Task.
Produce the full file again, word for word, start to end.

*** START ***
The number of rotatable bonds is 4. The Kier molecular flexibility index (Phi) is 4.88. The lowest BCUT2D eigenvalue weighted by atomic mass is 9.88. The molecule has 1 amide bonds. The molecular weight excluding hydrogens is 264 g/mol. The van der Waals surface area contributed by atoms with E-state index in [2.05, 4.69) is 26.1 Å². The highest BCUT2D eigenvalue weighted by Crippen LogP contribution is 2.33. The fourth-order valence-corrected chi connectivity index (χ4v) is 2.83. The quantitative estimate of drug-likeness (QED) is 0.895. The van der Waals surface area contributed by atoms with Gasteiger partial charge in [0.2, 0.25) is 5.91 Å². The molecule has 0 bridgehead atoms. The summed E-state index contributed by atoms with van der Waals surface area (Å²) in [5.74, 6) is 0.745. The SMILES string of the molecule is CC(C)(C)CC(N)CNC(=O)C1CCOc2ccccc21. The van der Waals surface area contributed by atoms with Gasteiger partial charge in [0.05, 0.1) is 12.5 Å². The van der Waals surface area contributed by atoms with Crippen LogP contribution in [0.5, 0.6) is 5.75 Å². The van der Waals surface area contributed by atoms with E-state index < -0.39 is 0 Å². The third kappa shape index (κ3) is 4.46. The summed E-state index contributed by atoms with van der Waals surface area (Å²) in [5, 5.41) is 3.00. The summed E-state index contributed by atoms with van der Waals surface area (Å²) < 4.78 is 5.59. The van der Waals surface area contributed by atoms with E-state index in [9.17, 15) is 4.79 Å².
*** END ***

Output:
The number of rotatable bonds is 4. The Kier molecular flexibility index (Phi) is 4.88. The lowest BCUT2D eigenvalue weighted by atomic mass is 9.88. The molecule has 1 amide bonds. The molecular weight excluding hydrogens is 264 g/mol. The van der Waals surface area contributed by atoms with E-state index in [2.05, 4.69) is 26.1 Å². The highest BCUT2D eigenvalue weighted by Crippen LogP contribution is 2.33. The fourth-order valence-corrected chi connectivity index (χ4v) is 2.83. The quantitative estimate of drug-likeness (QED) is 0.895. The van der Waals surface area contributed by atoms with Gasteiger partial charge in [0.2, 0.25) is 5.91 Å². The molecule has 0 bridgehead atoms. The summed E-state index contributed by atoms with van der Waals surface area (Å²) in [5.74, 6) is 0.745. The SMILES string of the molecule is CC(C)(C)CC(N)CNC(=O)C1CCOc2ccccc21. The van der Waals surface area contributed by atoms with Gasteiger partial charge in [0.05, 0.1) is 12.5 Å². The van der Waals surface area contributed by atoms with Crippen LogP contribution in [0.5, 0.6) is 5.75 Å². The van der Waals surface area contributed by atoms with E-state index < -0.39 is 0 Å². The third kappa shape index (κ3) is 4.46. The summed E-state index contributed by atoms with van der Waals surface area (Å²) in [5, 5.41) is 3.00. The summed E-state index contributed by atoms with van der Waals surface area (Å²) < 4.78 is 5.59. The van der Waals surface area contributed by atoms with E-state index in [9.17, 15) is 4.79 Å².